Developing Marble Maze, a UWP game in C++ and DirectX

This topic describes how to use DirectX and Visual C++ to create a 3D Universal Windows Platform (UWP) game. The game, called Marble Maze, embraces multiple form factors such as tablets as well as traditional desktop and laptop PCs.

Note

To download the Marble Maze source code, see the sample on GitHub.

Important

Marble Maze illustrates design patterns that we consider to be best practices for creating UWP games. You can adapt many of the implementation details to fit your own practices and the unique requirements of the game you are developing. Feel free to use different techniques or libraries when those better suit your needs. (However, always ensure that your code passes the Windows App Certification Kit.) When we consider an implementation used here to be essential for successful game development, we emphasize it in this documentation.

 

Introducing Marble Maze

We chose Marble Maze because it is relatively basic, but still demonstrates the breadth of features that are found in most games. It shows how to use graphics, input handling, and audio. It also demonstrates game mechanics such as rules and goals.

Marble Maze resembles the table-top labyrinth game that is typically constructed from a box that contains holes and a steel or glass marble. The goal of Marble Maze is the same as the table-top version: tilt the maze to guide the marble from the start to the end of the maze in as little time as possible, without letting the marble fall into any of the holes. Marble Maze adds the concept of checkpoints. If the marble falls into a hole, the game is restarted at the last checkpoint location that the marble passed over.

Marble Maze offers multiple ways for a user to interact with the game board. If you have a touch-enabled or accelerometer-enabled device, you can use those devices to move the game board. You can also use an Xbox One controller or a mouse to control game play.

screen shot of the marble maze game.

Prerequisites

  • Windows 10 Creators Update
  • Microsoft Visual Studio 2017
  • C++ programming knowledge
  • Familiarity with DirectX and DirectX terminology
  • Basic knowledge of COM

Who should read this?

If you’re interested in creating 3D games or other graphics-intensive applications for Windows 10, this is for you. We hope you use the principles and practices that this documentation outlines to create your own UWP game. A background or strong interest in C++ and DirectX programming will help you get the most out of this documentation. If you don't have experience with DirectX, you can still benefit if you have experience with similar 3D graphics programming environments.

The document Walkthrough: create a simple UWP game with DirectX describes another sample that implements a basic 3D shooting game by using DirectX and C++.

What this documentation covers

This documentation teaches how to:

  • Use the Windows Runtime API and DirectX to create a UWP game.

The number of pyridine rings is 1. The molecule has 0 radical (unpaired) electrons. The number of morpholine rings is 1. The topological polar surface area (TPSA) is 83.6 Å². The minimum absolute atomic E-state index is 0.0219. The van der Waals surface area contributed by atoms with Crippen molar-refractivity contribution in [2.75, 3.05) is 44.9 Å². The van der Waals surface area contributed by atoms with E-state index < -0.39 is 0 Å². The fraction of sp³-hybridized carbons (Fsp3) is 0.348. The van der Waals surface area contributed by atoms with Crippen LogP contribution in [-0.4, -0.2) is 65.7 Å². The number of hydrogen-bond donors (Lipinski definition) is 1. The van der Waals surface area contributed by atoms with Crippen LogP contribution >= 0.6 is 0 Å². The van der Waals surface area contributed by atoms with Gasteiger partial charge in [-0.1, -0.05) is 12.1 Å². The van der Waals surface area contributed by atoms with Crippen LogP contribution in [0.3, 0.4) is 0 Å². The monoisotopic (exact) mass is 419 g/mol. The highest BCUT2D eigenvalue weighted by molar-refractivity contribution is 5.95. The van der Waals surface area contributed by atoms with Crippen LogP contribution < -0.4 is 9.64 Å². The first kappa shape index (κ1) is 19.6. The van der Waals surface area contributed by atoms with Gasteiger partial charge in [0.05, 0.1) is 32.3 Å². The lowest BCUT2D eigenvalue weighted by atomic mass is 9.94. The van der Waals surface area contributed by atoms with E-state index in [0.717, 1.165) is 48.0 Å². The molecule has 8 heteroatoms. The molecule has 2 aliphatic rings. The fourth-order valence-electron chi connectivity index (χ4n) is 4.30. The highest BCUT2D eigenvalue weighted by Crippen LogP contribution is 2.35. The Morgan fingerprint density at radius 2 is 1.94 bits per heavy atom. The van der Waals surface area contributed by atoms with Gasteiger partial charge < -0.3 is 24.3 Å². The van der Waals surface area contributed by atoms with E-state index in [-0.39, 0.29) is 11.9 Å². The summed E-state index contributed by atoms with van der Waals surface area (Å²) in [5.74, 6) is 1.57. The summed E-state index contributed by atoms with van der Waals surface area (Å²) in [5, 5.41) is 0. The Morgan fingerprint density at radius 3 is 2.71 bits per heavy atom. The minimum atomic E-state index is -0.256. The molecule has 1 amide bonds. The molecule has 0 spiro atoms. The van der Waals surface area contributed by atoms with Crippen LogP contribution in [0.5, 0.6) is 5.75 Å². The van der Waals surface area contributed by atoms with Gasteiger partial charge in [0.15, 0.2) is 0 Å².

• Use Direct3D and Direct2D to work with visual content such as models, textures, vertex and pixel shaders, and 2D overlays.
  • Integrate input mechanisms such as touch, accelerometer, and the Xbox One controller.
  • Use XAudio2 to incorporate music and sound effects.

What this documentation does not cover

This documentation does not cover the following aspects of game development. These aspects are followed by additional resources that cover them.

  • 3D game design principles.
  • C++ or DirectX programming basics.
  • How to design resources such as textures, models, or audio.
  • How to troubleshoot behavior or performance issues in your game.
  • How to prepare your game for use in other parts of the world.
  • How to certify and publish your game to the Microsoft Store.

Marble Maze also uses the DirectXMath library to work with 3D geometry and perform physics calculations, such as collisions. DirectXMath is not covered in-depth in this section. For details about how Marble Maze uses DirectXMath, refer to the source code.

Although Marble Maze provides many reusable components, it is not a complete game development framework. When we consider a Marble Maze component to be reusable in your game, we emphasize it in the documentation.

Next steps

We recommend that you start with Marble Maze sample fundamentals to learn about the Marble Maze structure and some of the coding and style guidelines that the Marble Maze source code follows. The following table outlines the documents in this section so that you can more easily refer to them.

In this section

Title Description
Marble Maze sample fundamentals Provides an overview of the game structure and some of the code and style guidelines that the source code follows.
Marble Maze application structure Describes how the Marble Maze application code is structured and how the structure of a DirectX UWP app differs from that of a traditional desktop application.
Adding visual content to the Marble Maze sample Describes some of the key practices to keep in mind when you work with Direct3D and Direct2D. Also describes how Marble Maze applies these practices for visual content.
Adding input and interactivity to the Marble Maze sample Describes how Marble Maze works with accelerometer, touch, and Xbox One controller inputs to enable users to navigate menus and interact with the game board. Also describes some of the best practices to keep in mind when you work with input.
Adding audio to the Marble Maze sample Describes how Marble Maze works with audio to add music and sound effects to the game experience.